While my last post got too long so I broke it up (Part 1 and Part 2), this post is a result of what happened after I shared my story of PPD. Like my PPD story, it is something I have a very difficult time articulating coherently out loud with those that I love most dearly.
“I didn’t realize your PPD was so bad.”
“Why didn’t you tell me this when it was happening?”
This statement and question, spoken tentatively, vulnerably, and filled with emotion from the mouths of my people… the ones I can’t live without… cuts me with fear. I don’t want them to feel bad or think they could have done more. I don’t want them to believe it is about the trust in our relationship.
This got to be too long of a post so I have broken it up into two parts. If you missed Part 1, it is here.
Medication put me in an uncomfortable fog, but quelled the voices. More importantly I started seeing a therapist weekly. Stephanie saved and changed my life. Our first session, I got to her windowless office waiting area and started crawling out of my skin. When she finally took me into her office, I told her that my ears were bleeding from the white noise and didn’t care about my privacy, but just wanted it to stop. God knows what we talked about for the next hour, but I walked out with blood shot eyes, a runny nose, and short of breath. In the following weeks, she started convincing me that I could do things I thought impossible: asking for help, building a support system, saying no, and practicing self-care.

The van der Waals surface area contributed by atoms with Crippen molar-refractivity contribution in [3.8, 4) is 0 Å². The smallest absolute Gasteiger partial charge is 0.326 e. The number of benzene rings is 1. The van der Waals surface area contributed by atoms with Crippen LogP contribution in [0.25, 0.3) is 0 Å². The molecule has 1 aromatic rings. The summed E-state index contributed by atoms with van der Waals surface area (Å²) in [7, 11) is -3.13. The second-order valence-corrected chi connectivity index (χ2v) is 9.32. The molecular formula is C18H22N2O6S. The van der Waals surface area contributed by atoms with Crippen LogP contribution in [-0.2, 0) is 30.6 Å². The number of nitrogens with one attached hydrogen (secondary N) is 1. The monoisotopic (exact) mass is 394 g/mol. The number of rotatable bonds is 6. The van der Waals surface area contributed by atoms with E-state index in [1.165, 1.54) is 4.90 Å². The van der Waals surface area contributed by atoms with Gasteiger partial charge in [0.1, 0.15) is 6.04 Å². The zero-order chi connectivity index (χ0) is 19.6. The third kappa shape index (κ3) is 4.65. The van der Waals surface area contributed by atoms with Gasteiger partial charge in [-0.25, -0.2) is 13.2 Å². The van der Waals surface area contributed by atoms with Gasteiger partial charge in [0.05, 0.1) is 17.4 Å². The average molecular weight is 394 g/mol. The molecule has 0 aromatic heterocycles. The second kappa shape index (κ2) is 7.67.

This got to be too long of a post so I have broken it up into two parts.
Four years ago on a quiet Sunday night at home with three week old and toddler while my husband worked was the unknown beginning of my postpartum depression. The past three anniversaries of this day, I have wallowed in the blame I place on myself for not stopping it from happening. As women with similar stories have shared them with me, I saw that they were not to blame for the events that increased their risk of PPD. I have worked to forgive myself for the mistakes I made and accept that some things simply are not in my control. Having or not having PPD isn’t in anybody’s control… it is a terrible thing that happens. I share my story in hopes that it unlocks another woman from the prison of shame she feels about her PPD, as Candice did for me.
One year in my annual review, my boss wrote, “Ruth uses her intuition to perform her job well. I encourage her to continue to listen very carefully to the voice deep inside and to sit quietly as she determines whether her indigestion is nerves or something that isn’t right.” The voice inside me has guided me for a very long time. Sometimes it comes softly saying something isn’t right and other times it screams for me to flee. My inner voice… my intuition.
One of my favorite sessions of the Warrior Mom Conference was Kate Kripke‘s presentation on Thriving After PMAD (Postpartum Mood and Anxiety Disorders) where she asked all of us, “What does a thriving mother do?” Her list of ten blew me away and they aren’t just for moms with PMADs… they are for everybody! You’re dying to find out?